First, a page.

Baby got BACK! Or at least your horse should! Getting your horse’s back in shape is the key to unlocking loads of potential in your mount. But it’s far from fast or easy to do and like everything else horse-related, it requires a lot of understanding, time, patience and practice.
So let’s take a look at what a horse’s topline is, how you can evaluate it, and some exercises you can do on the ground or under saddle to help strengthen your horse’s back and build topline.
What is a Horse’s Topline?
When we’re referring to a horse’s topline, we’re talking about the back muscles lining either side of the spine from neck to tail. Take a look at the diagram below.
From a horse’s withers to their croup, the topline is made up of the (1) thoracic trapezius, (2) the latissimus dorsi, and (3) the longissimus dorsi. Developing these muscles will help your horse carry him or herself in a more relaxed, collected, long and low position, and most definitely improve your show scores.
Much like proper posture, teaching your horse to engage these back muscles and lift their shoulders will put you and your horse in the best position to ride for years to come, while those who skip this step and ride their horse with a hollowed/dipped back (more explanation later) will most likely create physical problems (sway back, kissing spine, to name a few) for the horse in the future.
Still a little confused about what we’re talking about? Take a look at this short video from Evention TV that reviews all of this.
To help everyone understand these concepts a little better let’s take a look at these diagrams that were part of a longer rant about this subject on Imgur.
First let’s look at what you don’t want: a horse with it’s head held high, forcing the spine to curve downward creating a “hollow back” and leaving room for potential pressure points due to poor saddle fit or lack of musculature. In this diagram you’ll see the high head forces the horse’s spine to dip while the majority of weight would be carried on their inside front leg.
Now let’s compare that posture to one where the horse’s head is long and low with the spine elongated and back engaged so the weight is being carried on the horse’s inside hind leg.
Here you’ll see the horse’s head is down, keeping the spine parallel to the ground and allowing the horse to engage those back muscles.
The same is true for the horse above. The head is lowered, spine lifted to form a bridge beneath the rider with the horse’s hind legs extending all the way underneath their hip.
Topline & Nutrition
In addition to exercise, nutrition plays a critical factor in building a horse’s topline. Just like any other athlete, a horse’s muscles require ample protein and key amino acids to get stronger. There are 10 key amino acids that a horse requires including: lysine, threonine, methionine, valine, leucine, isoleucine, phenylalanine, tryptophan, arginine and histidine. The need for these amino acids varies with age and the level or work and fitness of each individual horse, but each acid plays a unique roll in aiding growth and muscle development at all ages.
This SmartPak Ask the Vet video below discusses the subject of toplines and nutrition in a bit more detail.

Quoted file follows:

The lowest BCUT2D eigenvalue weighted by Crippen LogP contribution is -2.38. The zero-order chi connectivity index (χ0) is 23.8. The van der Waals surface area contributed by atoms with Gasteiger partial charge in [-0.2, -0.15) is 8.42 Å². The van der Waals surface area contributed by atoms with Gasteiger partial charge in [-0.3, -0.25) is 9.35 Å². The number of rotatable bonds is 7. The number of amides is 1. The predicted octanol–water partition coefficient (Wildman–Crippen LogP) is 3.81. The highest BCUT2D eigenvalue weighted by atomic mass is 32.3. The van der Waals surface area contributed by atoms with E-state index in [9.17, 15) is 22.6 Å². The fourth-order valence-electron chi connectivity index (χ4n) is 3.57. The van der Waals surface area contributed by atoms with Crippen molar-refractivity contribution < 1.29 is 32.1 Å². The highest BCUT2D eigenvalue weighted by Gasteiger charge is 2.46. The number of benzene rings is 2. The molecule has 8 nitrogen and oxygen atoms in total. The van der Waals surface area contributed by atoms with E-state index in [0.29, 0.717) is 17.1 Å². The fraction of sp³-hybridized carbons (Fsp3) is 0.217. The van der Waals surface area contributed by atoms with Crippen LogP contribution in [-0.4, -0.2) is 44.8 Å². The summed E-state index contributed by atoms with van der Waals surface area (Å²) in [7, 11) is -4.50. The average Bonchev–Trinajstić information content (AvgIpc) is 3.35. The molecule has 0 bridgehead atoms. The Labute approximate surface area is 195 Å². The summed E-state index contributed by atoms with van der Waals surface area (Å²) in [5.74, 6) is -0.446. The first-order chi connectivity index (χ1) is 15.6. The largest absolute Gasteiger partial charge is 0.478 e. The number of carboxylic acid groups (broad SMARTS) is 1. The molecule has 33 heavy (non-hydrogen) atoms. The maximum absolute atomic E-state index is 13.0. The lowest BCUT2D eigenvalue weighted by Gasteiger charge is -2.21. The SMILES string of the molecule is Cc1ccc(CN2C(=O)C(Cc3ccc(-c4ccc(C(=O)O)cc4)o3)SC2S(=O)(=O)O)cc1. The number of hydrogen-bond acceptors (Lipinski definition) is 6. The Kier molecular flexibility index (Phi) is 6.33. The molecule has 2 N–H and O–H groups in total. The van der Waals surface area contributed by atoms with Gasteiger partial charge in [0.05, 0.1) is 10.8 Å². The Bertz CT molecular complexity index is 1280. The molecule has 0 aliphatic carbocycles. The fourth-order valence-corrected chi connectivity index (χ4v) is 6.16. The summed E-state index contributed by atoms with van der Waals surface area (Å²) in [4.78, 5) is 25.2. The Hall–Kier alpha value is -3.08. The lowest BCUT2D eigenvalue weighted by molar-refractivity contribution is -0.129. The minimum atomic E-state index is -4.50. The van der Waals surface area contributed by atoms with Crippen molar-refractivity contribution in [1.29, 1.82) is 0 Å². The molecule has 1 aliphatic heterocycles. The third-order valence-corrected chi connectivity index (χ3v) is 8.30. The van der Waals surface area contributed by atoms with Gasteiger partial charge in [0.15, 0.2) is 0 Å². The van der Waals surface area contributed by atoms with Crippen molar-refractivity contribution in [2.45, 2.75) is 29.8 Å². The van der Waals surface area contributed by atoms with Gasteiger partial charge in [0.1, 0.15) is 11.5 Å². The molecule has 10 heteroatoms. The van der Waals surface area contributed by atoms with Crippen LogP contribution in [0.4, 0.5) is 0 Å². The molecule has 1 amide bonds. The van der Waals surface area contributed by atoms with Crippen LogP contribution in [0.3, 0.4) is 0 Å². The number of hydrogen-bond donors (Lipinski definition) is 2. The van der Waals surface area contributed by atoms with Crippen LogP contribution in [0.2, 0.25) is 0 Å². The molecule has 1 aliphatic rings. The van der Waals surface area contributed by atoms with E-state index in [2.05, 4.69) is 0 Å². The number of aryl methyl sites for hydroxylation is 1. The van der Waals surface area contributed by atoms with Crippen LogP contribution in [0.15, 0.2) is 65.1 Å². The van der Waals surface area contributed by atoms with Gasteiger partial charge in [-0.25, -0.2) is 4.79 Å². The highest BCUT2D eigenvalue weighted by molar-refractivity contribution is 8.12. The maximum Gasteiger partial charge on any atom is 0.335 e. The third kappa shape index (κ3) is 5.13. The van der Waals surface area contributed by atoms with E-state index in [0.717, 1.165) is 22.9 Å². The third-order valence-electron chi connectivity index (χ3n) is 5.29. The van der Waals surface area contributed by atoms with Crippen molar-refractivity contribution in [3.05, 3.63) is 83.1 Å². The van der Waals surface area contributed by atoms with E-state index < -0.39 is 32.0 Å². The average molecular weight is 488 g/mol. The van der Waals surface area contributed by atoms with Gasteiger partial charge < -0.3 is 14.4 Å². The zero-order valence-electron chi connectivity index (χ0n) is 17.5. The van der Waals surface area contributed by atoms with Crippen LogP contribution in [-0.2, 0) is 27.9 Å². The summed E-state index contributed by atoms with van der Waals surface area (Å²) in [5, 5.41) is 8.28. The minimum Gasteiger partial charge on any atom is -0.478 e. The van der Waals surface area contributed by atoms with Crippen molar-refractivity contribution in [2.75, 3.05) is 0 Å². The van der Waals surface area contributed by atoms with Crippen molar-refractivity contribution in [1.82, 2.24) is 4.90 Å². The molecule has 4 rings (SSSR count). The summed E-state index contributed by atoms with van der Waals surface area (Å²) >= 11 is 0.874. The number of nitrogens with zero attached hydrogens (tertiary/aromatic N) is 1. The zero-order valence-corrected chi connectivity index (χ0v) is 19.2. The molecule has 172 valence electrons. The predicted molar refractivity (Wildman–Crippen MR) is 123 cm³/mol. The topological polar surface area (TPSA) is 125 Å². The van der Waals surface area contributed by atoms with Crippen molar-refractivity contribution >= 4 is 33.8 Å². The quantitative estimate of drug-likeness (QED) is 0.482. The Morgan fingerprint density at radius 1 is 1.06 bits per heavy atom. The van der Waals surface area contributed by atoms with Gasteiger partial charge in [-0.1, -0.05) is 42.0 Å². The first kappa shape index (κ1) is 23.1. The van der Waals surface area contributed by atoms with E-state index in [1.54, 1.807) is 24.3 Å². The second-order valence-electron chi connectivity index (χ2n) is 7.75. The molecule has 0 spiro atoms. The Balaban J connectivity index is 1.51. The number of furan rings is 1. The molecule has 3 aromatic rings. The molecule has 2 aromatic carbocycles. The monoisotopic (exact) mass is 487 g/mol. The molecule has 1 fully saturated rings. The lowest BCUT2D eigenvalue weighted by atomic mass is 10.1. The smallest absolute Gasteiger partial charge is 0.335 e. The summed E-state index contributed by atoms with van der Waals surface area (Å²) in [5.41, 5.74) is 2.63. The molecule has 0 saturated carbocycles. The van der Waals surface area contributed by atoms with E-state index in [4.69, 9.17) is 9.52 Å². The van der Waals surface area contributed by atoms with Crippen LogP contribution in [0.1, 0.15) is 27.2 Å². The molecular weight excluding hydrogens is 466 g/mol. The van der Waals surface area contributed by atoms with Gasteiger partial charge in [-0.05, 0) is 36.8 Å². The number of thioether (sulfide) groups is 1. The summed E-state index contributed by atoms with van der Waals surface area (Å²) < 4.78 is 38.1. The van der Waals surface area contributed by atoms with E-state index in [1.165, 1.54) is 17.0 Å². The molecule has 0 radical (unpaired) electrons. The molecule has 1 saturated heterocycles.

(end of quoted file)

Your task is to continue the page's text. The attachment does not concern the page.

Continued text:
Most horse feeds contain a mixture of crude protein, crude fats, crude fiber and a handful of other vitamins and minerals. This crude protein is the percentage containing essential muscle-building amino acids. Grass hays such as timothy and orchard grass often contain less protein when compared to alfalfa so depending on the quality of hay and grain being fed, you may consider a supplement that bumps up the levels of those amino acids if your horse is in a high level of work or needs some serious help in the right direction.
Evaluating a Horse’s Topline
To evaluate a horse’s topline you’re going to want to look at few things, namely, you guessed it, their back! Using the topline grading system developed by Progressive Nutrition is also a good place to start keeping track. This system grades horse’s on an A to D scale with A being the best.
- Grade A—The ideal topline. The back, loin and croup are full and well rounded. The spinal column can’t be seem. The topline muscles are well developed and blend smoothly into his ribs. Croup, hip and stifle muscles are well defined.
- Grade B—The topline is sunken in the back area between the vertebrae, and concave at the top of the ribs. Sides of the withers may be convase, as is the back between vertebrae. Croup and hip muscling is adequate, pelvis to the point of the hip is rounded.
- Grade C—The topline is sunken in both the back and loin areas. Withers, between vertebrae, and ribs are concave. The spinal column is higher than the muscles and can easily be seen. Muscles over the hindquarters are developed and rounded.
- Grade D—The topline is sunken in the back, loins, and croup. Withers. loin and croup are concave. Croup appears pointed at the top with the vertebrae and hip bones higher than the concave muscles between them.
Take a look at this wonderful internet pony apparently named Zig Zag. In the top before photo you can see the curvature of the dipped spine and a little bit of rib showing. In the bottom after shot you can see that the spine is much more level, less of his ribs are showing, and the muscles are much more developed.